*Starred Review* Rich and Sandy endlessly relive the high point of their lives when they were part of a successful environmental protest movement some 25 years ago. But things have not gone well for them since. Rich left the marriage after the birth of their daughter and has been on the run ever since, finally acknowledging that the decades have gone by with not much to show for them. Hapless Sandy has struggled to make a living fashioning handmade jewelry and attempting to sell it at crafts fairs. Their teenage daughter, Sophie, has morphed from a happy toddler into a sullen goth with a serious eating disorder. Then Rich proposes that he and Sophie take a wilderness hike in Tasmania as a way of reconnecting. While Sandy spends the week at a retreat attempting to get in touch with her inner goddess, Rich and Sophie find themselves in the outback severely unprepared for the arduous climb and inclement weather. In elegant, fluidly written prose, Kennedy not only delivers scathing portraits of the ineffectual adults and the times that shaped them but also makes the epic wilderness another vividly rendered character in the story. A gripping debut. --Joanne Wilkinson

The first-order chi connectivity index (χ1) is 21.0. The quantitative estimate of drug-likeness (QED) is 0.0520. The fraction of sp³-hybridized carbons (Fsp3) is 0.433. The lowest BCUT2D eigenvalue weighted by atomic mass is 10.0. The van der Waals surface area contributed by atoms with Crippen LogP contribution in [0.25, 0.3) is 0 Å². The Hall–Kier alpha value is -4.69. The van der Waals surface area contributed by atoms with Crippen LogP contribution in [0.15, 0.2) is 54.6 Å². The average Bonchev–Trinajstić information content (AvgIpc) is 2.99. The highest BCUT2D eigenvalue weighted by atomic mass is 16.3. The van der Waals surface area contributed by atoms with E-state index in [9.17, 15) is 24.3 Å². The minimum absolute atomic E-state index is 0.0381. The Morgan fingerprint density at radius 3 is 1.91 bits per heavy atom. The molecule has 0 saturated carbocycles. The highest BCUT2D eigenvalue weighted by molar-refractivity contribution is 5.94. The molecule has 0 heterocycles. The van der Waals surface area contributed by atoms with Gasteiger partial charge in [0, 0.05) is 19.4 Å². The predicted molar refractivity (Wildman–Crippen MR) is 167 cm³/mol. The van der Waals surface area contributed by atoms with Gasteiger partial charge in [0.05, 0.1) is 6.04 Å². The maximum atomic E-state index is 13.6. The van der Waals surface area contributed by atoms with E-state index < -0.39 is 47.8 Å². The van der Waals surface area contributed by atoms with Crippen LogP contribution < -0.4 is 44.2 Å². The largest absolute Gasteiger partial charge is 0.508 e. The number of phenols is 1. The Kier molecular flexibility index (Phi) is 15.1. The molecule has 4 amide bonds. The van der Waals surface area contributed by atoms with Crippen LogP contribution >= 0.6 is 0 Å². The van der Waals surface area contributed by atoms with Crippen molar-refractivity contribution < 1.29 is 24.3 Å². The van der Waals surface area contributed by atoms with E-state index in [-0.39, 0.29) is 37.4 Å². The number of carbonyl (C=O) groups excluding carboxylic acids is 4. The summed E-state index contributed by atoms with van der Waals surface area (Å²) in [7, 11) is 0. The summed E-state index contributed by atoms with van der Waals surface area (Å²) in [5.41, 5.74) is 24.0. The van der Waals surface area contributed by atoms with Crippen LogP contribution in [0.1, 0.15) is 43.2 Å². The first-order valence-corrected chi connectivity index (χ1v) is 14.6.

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Customer Reviews

4.4 out of 5 stars
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Most Helpful Customer Reviews

Format: Paperback
Body dysmorphic, both prematurely cynical and angst-riddled, Sophie daily endures the mindless chatter of her mother, Sandy, appalled by the prospect of genetically flabby arms in her own future. Sandy and Rich split shortly after her birth fifteen years ago, their environmental activism on behalf of Tasmania's Franklin River collapsing under the inertia of cohabitation. Now Rich has reappeared, suggesting a backpacking trip in Tasmania so father and daughter can bridge the years he has been absent from Sophie's life. Australian author Kennedy is fully armed in this provocative novel of disillusioned youth and mid-life attack of conscience, an emo goth teen on the cusp of understanding too much about parents' imperfections and a boy/man clinging to the temporary glory of a cause, their careful self-constructions shattered by breath-stopping reality.